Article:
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Posted by on Dec 29, 2014 in Uncategorized | 0 comments

4 Quick Treatments For Common Dental Concerns

Whether you have a dental concern that does not require visiting a professional or you need a temporary fix until your appointment, there are many products that can help. Many times, the products can be found in your kitchen or at retail stores.

Dry Socket

If you have recently had an extraction, the pain should decrease over the next one or two days. Sometimes you may notice an increase in pain for no apparent reason. This is usually caused by dry socket. Dry socket occurs when the blood clot that protects the socket and keeps it moist was lost, or never formed.

A simple trick used to alleviate dry socket pain is clover oil. You can find clover oil preparations in the dental care aisle of your local store. Place a few drops of the clover oil on sterile gauze and place the gauze on the affected area. You can repeat the process several times a day to soothe the socket as it heals.


Painful white spots on your gum are often a sign of infection and need treatment by a dentist. If you cannot see a dentist immediately or cannot receive antibiotics from a doctor, try rinsing with peroxide in the meantime. Make a small rinse with half peroxide and half water and use the solution to rinse out your mouth. Repeat rinsing your mouth a few times each day.

Although peroxide can be useful to temporarily alleviate infections, the mixture should not be used as a substitute for medical and dental care. With repeated use, the infection is likely to become resistant to peroxide and peroxide can contribute to dry mouth, which can make dental problems worse.

Teeth Stains

The easiest way to enhance your enamel is by eating a diet rich in enamel-boosting foods. When your teeth have sufficient protection from staining, any stains that develop are typically surface stains, which are easily dissolved by brushing. Once staining reaches the dentin in your teeth, no amount of natural products or at-home whitening kits will remove the stains.

Another way to keep stains at bay is to use healthy snacks as a mini-toothbrush throughout the day. Crunchy fruits and vegetables are common food items that can help remove small surface stains, and prevent the stains from embedding in the enamel. If you want other options for snacks, consider whole-wheat pretzels and crackers, which can provide you with the combination of salty and crunchy, without many calories.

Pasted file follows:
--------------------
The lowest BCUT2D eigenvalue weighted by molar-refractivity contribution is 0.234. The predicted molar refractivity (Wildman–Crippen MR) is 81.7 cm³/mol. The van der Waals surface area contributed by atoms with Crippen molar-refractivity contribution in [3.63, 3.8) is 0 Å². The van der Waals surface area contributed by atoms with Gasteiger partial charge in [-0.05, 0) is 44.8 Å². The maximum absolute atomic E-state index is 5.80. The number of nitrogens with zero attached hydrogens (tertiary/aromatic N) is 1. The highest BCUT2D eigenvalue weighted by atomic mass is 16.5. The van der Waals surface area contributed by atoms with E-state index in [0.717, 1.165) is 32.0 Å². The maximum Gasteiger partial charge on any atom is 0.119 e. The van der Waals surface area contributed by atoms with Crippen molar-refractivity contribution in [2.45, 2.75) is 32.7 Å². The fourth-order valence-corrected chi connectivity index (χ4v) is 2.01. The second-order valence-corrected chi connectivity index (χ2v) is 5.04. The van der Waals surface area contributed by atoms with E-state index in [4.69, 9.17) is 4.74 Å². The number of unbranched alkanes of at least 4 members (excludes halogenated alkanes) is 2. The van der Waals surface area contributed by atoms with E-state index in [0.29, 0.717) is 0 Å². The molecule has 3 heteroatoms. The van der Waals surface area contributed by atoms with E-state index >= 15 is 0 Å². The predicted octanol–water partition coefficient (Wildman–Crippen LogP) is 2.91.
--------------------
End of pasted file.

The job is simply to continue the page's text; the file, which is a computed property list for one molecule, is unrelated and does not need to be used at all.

Baking soda, peroxide and lemon juice are common teeth whitening products that are found inside your home. If you have dental problems, such as cavities or gum irritation, these products will only cause more harm. A small pinch of baking soda can be applied to your toothpaste once a week for a quick polishing of your teeth. The abrasiveness of baking soda can remove surface stains, and smoother teeth can help prevent plaque and stains from sticking to your teeth. Mixing baking soda with peroxide or lemon juice into a paste is a way to make whitening toothpaste.

Bad Breath

A dentist or family doctor should evaluate any chronic problems with bad breath. Underlying problems, such as decay, dry mouth or acid reflux, can contribute to bad breath and are not alleviated by retail dental care products. For the occasional concern of bad breath, particularly after meals, parsley can be a quick fix.

Parsley is convenient, especially if you are dining out, because it is often used as a garnish. After you finish your meal, chew your parsley thoroughly, making sure to cover as much surface area of your teeth as possible. If parsley is not an option, consider using lemon, whether you choose to eat a lemon wedge or drink lemon water.

When you are in a pinch, you can minimize or treat some common dental concerns with household or retail products. However, quick fixes are no substitute for routine and emergency dental care.

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Posted by on Dec 2, 2014 in Uncategorized | 0 comments